These days, you can buy just about anything online. Food, furniture, heavy machinery, and yep, even inground swimming pools. We’re not talking inflatable kiddie pools either. These are massive, permanent structures, and they are sold online every day from various retailers. When you shop for an inground pool online, it can be as simple as picking the pool you want, paying for it, and having it delivered to your door. But how does buying a swimming pool online change your installation options? What choices do you have when you buy a pool online?
So you’re up for a home improvement project, only this time you’re taking on something big...you want to build your own swimming pool. And that’s awesome. We know how rewarding it can be to complete a project and benefit from it for years. It might fill you with a sense of pride to do things on your own and to do a good job, or you might just want to save some money. Swimming pools can be tricky though, and mistakes can be costly. So, how will you know if a DIY inground pool is a good idea or if you’ve undertaken too much?
Don't blindly wonder if a fiberglass, concrete, or vinyl liner pool is right for you. Our educational ebook does a deep-dive comparison of the 3 types, all while noting the advantages and disadvantages of each.
Close your eyes and picture the sidewalk on your street. I myself live on an ominous back road—no sidewalk or concrete, just loose gravel and abandoned houses. But it branches off the main street, which is paved and has a sidewalk. Fancy. This sidewalk features trip hazards and aesthetic issues: multiple cracks, salt stains, little holes and etching, and (bonus) a set of footprints from a small dog. Concrete has its own set of issues, but let’s think about those salt stains and etches for a moment. That’s just from the occasional weather maintenance, like the trucks that spray salt all over the road and the sidewalks (and your car if you’re driving behind them). Water in a concrete pool wears at the plaster all day every day. Now add a salt chlorine generator to that mix. Salt + water + concrete. See how that might be an issue?
If you’re looking into getting an inground swimming pool, you might be asking yourself, “Should I get a concrete pool?” Here At River Pools, although we may be exclusively in the fiberglass pool manufacturing and installation business, we readily admit that concrete pools are sometimes a better fit for some people. In fact, there are even times when we encourage shoppers to choose a concrete pool over other types. Why would we do that?
Here at River Pools, our mission as educators in the pool industry is to answer all your questions—the common, the technical, and even the bizarre. (Don't worry; it's a judgment-free zone.) The most common question? Cost. Whether vinyl liner or concrete or fiberglass pools, whether extravagant or minimalistic aesthetics, people want to know about how much they're going to spend. You ask; we answer.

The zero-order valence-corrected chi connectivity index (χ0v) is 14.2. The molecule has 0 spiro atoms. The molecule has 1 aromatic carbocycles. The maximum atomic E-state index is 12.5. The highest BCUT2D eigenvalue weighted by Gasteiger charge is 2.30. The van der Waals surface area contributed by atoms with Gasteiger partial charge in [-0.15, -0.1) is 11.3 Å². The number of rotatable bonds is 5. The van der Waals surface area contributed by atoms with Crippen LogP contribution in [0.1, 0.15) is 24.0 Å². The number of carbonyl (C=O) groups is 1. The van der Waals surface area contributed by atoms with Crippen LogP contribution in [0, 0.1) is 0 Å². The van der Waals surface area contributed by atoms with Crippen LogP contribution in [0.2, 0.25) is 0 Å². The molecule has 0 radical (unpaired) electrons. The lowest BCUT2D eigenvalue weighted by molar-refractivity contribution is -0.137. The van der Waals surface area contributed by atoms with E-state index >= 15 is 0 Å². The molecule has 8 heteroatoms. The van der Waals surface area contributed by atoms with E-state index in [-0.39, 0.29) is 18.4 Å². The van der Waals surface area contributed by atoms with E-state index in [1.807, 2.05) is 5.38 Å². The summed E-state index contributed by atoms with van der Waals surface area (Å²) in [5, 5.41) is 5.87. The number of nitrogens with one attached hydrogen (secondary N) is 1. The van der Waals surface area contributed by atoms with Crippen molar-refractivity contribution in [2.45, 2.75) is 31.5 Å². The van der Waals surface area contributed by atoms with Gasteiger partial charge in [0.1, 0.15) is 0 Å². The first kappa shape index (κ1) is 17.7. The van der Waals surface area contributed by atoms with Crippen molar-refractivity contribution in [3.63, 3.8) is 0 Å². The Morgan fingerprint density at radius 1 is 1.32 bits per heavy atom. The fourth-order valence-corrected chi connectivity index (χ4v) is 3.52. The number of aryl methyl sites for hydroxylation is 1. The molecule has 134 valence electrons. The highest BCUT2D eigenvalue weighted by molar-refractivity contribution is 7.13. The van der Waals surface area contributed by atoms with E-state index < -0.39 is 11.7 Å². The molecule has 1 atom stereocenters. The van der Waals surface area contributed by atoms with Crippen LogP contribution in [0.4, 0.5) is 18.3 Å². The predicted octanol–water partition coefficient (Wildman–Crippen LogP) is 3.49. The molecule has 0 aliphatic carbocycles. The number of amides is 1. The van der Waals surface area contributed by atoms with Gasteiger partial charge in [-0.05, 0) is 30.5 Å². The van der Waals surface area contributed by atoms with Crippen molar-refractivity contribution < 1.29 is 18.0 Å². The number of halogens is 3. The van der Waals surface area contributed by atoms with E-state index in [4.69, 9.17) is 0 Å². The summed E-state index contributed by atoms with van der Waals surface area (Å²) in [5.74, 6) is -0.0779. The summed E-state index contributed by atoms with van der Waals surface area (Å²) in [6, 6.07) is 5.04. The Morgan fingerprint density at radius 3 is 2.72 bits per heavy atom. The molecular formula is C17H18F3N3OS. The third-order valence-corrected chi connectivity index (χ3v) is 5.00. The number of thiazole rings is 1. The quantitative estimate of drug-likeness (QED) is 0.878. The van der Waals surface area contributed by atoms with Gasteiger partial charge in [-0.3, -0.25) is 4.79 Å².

The following is a guest post from Diane Pierce at Authentic Plaster & Tile. Owning a pool can be a relaxing way to take a break after a long day, or enjoy the majority of your summer vacation. They’re the ideal location for any backyard barbecue where friends and family can gather together, connect with each other, eat good food, and splash around. They can also be a lot of work if not properly maintained in a timely manner.
Fine print: we all hate it. How many of us really read the Terms and Conditions? Buckle down...you really do need to read your pool warranty. Actually read it. Then ask about anything you don’t understand or agree with.
When I’m not taking the pool industry by storm, I like to write novels. I plan ahead obsessively: think 10-page character sheets, hand-drawn world maps, and color-coded plot diagrams. “Congratulations on overthinking everything,” you say, “but I’m not writing a book. I’m buying a pool.” Don’t give me that look! For pool purchases and maintenance, you, too, need to plan ahead. Maps and diagrams included, probably.
Concrete pools are often referred to as “gunite” pools, but then what’s shotcrete? Are gunite, shotcrete, and concrete all the same thing? Not to worry… all will be revealed. (Doesn’t that sound ominous? I love it.) Quick refresher: concrete is a mix of water, cement, sand, and a coarse aggregate, which is usually stone or gravel. The cement, sand, and aggregate are the initial mixture. How the builder mixes in the water determines how we refer to it.
What’s the best concrete thickness for your pool? If you’re asking this question, you’re probably already looking at and comparing the pool contractors in your area. The vast majority of us can’t DIY a concrete pool; the process is too complicated and technical. You’ll contract professionals to engineer and construct it. Be sure to ask them the relevant questions we lay out in our Swimming Pool Builder Vetting Checklist to confirm their integrity and expertise.